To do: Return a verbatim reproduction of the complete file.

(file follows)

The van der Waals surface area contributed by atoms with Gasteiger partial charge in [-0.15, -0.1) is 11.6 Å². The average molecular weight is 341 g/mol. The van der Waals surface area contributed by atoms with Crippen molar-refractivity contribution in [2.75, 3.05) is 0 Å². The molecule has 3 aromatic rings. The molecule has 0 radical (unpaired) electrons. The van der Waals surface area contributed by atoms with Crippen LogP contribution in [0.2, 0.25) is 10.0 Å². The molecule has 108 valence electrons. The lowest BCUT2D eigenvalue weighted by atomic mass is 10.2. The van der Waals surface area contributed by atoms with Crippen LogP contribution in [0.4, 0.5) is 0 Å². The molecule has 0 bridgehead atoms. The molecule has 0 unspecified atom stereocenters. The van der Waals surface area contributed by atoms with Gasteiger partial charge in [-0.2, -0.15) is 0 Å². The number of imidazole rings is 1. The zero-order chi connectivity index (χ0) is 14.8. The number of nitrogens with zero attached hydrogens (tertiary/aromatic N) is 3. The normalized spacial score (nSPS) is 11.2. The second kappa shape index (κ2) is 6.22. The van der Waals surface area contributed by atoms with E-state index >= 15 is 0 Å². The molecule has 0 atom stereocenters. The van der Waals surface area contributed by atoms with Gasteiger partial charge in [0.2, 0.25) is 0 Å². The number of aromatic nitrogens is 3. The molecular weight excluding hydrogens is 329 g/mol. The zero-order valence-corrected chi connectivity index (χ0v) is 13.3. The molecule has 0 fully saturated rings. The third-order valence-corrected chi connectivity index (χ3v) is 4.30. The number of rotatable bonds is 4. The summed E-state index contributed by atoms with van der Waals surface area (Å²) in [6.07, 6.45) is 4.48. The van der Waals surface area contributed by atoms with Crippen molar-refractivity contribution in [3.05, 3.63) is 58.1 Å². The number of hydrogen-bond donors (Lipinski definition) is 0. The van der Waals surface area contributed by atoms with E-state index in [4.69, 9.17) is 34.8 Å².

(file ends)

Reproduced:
The van der Waals surface area contributed by atoms with Gasteiger partial charge in [-0.15, -0.1) is 11.6 Å². The average molecular weight is 341 g/mol. The van der Waals surface area contributed by atoms with Crippen molar-refractivity contribution in [2.75, 3.05) is 0 Å². The molecule has 3 aromatic rings. The molecule has 0 radical (unpaired) electrons. The van der Waals surface area contributed by atoms with Crippen LogP contribution in [0.2, 0.25) is 10.0 Å². The molecule has 108 valence electrons. The lowest BCUT2D eigenvalue weighted by atomic mass is 10.2. The van der Waals surface area contributed by atoms with Crippen LogP contribution in [0.4, 0.5) is 0 Å². The molecule has 0 bridgehead atoms. The molecule has 0 unspecified atom stereocenters. The van der Waals surface area contributed by atoms with Gasteiger partial charge in [-0.2, -0.15) is 0 Å². The number of imidazole rings is 1. The zero-order chi connectivity index (χ0) is 14.8. The number of nitrogens with zero attached hydrogens (tertiary/aromatic N) is 3. The normalized spacial score (nSPS) is 11.2. The second kappa shape index (κ2) is 6.22. The van der Waals surface area contributed by atoms with E-state index >= 15 is 0 Å². The molecule has 0 atom stereocenters. The van der Waals surface area contributed by atoms with Gasteiger partial charge in [0.2, 0.25) is 0 Å². The number of aromatic nitrogens is 3. The molecular weight excluding hydrogens is 329 g/mol. The zero-order valence-corrected chi connectivity index (χ0v) is 13.3. The molecule has 0 fully saturated rings. The third-order valence-corrected chi connectivity index (χ3v) is 4.30. The number of rotatable bonds is 4. The summed E-state index contributed by atoms with van der Waals surface area (Å²) in [6.07, 6.45) is 4.48. The van der Waals surface area contributed by atoms with Crippen molar-refractivity contribution in [3.05, 3.63) is 58.1 Å². The number of hydrogen-bond donors (Lipinski definition) is 0. The van der Waals surface area contributed by atoms with E-state index in [4.69, 9.17) is 34.8 Å².